Text is vital for a variety of events and locations. Impactful, clean and clear captions and titles are essential for galleries, exhibitions, trade shows and events. This is important for branding and offering context. One effective way to achieve this is through using vinyl text.
Vinyl Text for Galleries and Exhibitions
Captions in galleries and exhibitions are essential to offering context to a variety of mediums, such as art, sculptures, photographs or film. You can use captions to label the artwork, the artist, a description, and potentially a price. Captions often need to be temporary. Vinyl lettering offers clean lines that are more precise than paint and can also be removed once the exhibition comes to an end.
Text can easily be created using our online create your own custom text tool. This allows you to choose the font, size, colour and finish to fit in with your branding.
Vinyl Text for Trade Shows and Venues
Trade shows often require clever branding strategies. This might include logos, text about the brand, contact information and images. Vinyl can be used to create these and offers a clean, professional look. Once again, the vinyl is easy to remove for temporary pop-ups, stalls or singular events at a venue.
Frequently Asked Questions About Vinyl Text
Below are a series of common questions regarding vinyl text for such events.
What surface should I stick my vinyl text to?
Firstly, you can apply your vinyl text to a number of places. It works perfectly on any smooth, rigid surface. If you are applying to the inside of glass to be facing outwards, the vinyl text can be cut in reverse so that it reads in the right direction from the outside. Vinyl is ideal for matt walls and metal surfaces, and is consequently perfect for a blank gallery wall or exhibition space.
How long should I wait to apply vinyl after painting my surface?
We recommend waiting at least 48 hours after painting a surface to avoid damaging the fresh paint.
Should I use gloss or matt text?
If your text is going to be under bright lights, we would recommend matt. Gloss has a tendency to cause glare from indoor lights, making it more difficult to read. However, gloss creates a more vibrant and effective look outdoors.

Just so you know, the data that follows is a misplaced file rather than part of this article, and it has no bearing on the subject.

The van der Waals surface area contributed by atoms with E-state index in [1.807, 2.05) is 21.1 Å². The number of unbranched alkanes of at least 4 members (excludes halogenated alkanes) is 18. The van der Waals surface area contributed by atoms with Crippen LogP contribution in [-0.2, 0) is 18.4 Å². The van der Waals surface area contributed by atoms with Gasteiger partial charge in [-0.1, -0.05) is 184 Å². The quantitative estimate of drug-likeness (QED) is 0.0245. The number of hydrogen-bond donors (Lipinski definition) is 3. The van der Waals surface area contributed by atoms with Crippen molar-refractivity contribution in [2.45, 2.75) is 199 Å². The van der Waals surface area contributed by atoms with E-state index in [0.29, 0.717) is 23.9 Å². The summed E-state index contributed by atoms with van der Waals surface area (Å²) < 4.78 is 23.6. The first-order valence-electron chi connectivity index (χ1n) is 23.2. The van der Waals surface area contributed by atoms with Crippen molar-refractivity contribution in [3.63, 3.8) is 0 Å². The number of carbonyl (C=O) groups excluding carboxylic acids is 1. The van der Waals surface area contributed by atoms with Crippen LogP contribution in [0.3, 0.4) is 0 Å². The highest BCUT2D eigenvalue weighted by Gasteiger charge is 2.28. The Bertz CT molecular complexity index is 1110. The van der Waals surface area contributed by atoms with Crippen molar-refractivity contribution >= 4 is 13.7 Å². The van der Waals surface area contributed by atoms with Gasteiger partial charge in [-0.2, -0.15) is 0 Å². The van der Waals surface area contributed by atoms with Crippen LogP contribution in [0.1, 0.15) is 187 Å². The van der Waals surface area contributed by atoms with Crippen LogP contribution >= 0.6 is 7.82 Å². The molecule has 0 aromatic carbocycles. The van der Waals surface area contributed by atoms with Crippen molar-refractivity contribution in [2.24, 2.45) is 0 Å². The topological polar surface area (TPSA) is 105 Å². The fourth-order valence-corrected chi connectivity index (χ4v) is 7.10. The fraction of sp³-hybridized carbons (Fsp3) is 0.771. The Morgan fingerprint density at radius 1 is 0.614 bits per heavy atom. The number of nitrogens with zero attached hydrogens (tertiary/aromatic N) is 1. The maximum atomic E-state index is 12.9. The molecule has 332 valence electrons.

Should I use printed text or vinyl decals?
That depends on personal preference, and the nature of your exhibition, gallery or show.
Cut away from the background, the lettering stands alone with a vinyl decal.
Text printed directly onto sheet vinyl is also an option.
What size should my vinyl text be?
Your vinyl text should be at least 15mm high. Make sure it’s large enough to be read easily at an arm’s length or more. For larger text, you can go graphic with big, bold text depending on your goals.
What font should I use for vinyl text?
The font you use is usually down to personal preference, but it should be something clean, clear, and easy to read. Script fonts can be nice, but they aren’t always the easiest for your guests to read. Using a mixture of fonts can create a nice effect, but we recommend no more than three to keep a consistent theme.
What colour should I use for my vinyl text?
Black is usually a good option – likewise, charcoal and dark grey colours can often be flattering on the space and less stark against white backgrounds. Pick a contrasting colour from the background that you will be applying the text, because this will make it easier to read. For example, if your background is black or grey, you might want to opt for white text as a result. You can also choose brightly coloured vinyl to set a different kind of tone and add a pop of colour.
Why use vinyl instead of paint?
Most importantly, vinyl offers precision and clear lines. This is often hard to achieve with paint, because it can be time consuming, messy, and less defined.
Both temporary and permanent exhibitions can benefit from vinyl, due to the fact that it is easy to install and remove. However, vinyl can also last for years should you need a more permanent display.
Follow our Instagram page for more ideas and examples of our vinyl text and captions for exhibitions and galleries